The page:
In an organization not covered by FMLA (less than 50 employees); does an employee wishing to take off from work to birth and care for a child have a right to return to work? Is the employer obligated to hold that job for that employee? What New Mexico State Law or Federal laws cover this issue?
New Mexico has no family leave law at the state level. The federal FMLA applies only to employers with 50 or more workers within 75 miles, so this employer is not covered. That means the employee can be terminated when she misses a week or two of work for pregnancy and childbirth. There is no legal obligation for the employer to return the employee to work afterwards, because she is not covered by FMLA.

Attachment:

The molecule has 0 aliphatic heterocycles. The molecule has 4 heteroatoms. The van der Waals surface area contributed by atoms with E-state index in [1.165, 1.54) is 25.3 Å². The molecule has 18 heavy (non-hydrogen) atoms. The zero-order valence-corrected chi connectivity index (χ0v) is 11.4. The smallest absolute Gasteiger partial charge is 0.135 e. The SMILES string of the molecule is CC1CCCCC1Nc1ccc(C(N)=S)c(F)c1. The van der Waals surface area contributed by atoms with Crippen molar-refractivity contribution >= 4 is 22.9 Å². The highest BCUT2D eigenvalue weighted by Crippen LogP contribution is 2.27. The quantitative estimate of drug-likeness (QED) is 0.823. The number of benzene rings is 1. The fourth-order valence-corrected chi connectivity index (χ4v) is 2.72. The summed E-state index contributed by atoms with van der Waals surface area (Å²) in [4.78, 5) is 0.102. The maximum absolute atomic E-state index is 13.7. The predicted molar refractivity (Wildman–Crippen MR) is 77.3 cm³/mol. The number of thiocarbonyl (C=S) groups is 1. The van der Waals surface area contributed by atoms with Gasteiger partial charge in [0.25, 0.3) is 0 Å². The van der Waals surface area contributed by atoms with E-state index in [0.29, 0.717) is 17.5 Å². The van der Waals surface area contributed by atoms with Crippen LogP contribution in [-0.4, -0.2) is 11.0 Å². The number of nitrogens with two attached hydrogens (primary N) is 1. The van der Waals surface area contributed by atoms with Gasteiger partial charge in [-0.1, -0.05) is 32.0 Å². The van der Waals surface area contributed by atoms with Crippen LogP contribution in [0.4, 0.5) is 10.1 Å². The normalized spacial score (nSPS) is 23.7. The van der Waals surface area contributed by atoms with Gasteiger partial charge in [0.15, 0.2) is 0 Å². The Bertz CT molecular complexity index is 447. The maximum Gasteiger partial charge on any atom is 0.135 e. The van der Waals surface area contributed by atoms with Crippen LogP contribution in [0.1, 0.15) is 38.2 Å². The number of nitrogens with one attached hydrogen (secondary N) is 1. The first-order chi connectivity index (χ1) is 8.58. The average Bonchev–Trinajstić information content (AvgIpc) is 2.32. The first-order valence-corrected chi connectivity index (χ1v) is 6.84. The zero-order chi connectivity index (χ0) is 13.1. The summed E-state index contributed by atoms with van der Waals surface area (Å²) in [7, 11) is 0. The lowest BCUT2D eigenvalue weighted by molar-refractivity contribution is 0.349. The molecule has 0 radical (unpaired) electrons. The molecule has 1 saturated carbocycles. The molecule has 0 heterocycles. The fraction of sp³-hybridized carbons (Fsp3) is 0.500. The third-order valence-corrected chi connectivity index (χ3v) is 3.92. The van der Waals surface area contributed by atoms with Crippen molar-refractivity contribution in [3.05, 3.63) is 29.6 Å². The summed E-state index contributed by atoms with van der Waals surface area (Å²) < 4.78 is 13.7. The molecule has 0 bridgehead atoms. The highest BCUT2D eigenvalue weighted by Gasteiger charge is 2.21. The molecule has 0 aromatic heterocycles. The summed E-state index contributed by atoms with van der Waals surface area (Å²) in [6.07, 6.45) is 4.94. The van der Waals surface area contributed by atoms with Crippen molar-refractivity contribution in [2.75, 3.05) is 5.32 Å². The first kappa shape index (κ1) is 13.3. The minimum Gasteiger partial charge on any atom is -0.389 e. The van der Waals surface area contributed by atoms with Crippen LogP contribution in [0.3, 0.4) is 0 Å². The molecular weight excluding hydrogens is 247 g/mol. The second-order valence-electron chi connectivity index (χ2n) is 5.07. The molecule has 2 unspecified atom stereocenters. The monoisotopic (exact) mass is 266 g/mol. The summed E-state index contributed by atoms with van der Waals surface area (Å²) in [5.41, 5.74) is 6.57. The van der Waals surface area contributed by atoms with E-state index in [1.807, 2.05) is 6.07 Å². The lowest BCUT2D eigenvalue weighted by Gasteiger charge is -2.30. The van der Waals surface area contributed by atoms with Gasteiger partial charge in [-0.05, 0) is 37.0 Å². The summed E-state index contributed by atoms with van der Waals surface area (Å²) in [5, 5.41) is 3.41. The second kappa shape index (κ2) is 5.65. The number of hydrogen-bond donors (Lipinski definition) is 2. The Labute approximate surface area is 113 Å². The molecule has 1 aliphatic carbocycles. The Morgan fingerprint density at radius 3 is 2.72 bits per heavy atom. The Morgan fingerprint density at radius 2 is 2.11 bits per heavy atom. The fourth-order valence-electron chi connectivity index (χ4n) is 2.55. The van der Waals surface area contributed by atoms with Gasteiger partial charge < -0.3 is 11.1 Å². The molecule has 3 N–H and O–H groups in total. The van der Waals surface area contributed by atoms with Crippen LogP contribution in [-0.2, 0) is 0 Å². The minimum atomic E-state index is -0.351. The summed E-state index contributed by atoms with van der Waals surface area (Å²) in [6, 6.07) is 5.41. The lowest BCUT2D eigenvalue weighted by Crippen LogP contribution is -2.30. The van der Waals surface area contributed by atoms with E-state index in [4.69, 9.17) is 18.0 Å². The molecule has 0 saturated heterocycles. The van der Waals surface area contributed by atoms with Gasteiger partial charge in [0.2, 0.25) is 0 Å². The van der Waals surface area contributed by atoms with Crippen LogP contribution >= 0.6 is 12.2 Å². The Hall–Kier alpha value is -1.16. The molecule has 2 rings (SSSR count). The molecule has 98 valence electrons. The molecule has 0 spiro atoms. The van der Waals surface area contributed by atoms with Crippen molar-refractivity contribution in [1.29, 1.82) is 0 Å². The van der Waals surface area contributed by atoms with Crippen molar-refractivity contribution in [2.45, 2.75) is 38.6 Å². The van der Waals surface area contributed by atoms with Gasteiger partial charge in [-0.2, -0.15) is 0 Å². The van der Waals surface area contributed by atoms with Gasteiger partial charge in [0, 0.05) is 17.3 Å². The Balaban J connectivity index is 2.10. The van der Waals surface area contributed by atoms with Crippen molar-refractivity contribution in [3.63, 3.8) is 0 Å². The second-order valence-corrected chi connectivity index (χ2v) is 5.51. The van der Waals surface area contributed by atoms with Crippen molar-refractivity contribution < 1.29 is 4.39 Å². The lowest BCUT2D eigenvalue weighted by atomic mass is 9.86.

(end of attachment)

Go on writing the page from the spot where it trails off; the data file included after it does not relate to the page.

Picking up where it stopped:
If the employer has more than 15 workers, the federal PDA or Pregnancy Discrimination Act applies. Under the PDA, if an employer offers benefits to employees on short term disability or medical leave for other conditions (such as heart attack or stroke), they must offer the same benefits to women for childbirth disability. However, if the employer offers no benefits or medical leave for other conditions, they are not required to offer any for pregnant women or maternity leave.
While it seems cruel to fire a pregnant woman now, it was the situation that every woman faced until the FMLA was passed in 1993.
If the women is terminated, the New Mexico mini-Cobra permits her to continue group health insurance for up to 6 months, as long as she pays all the fees.
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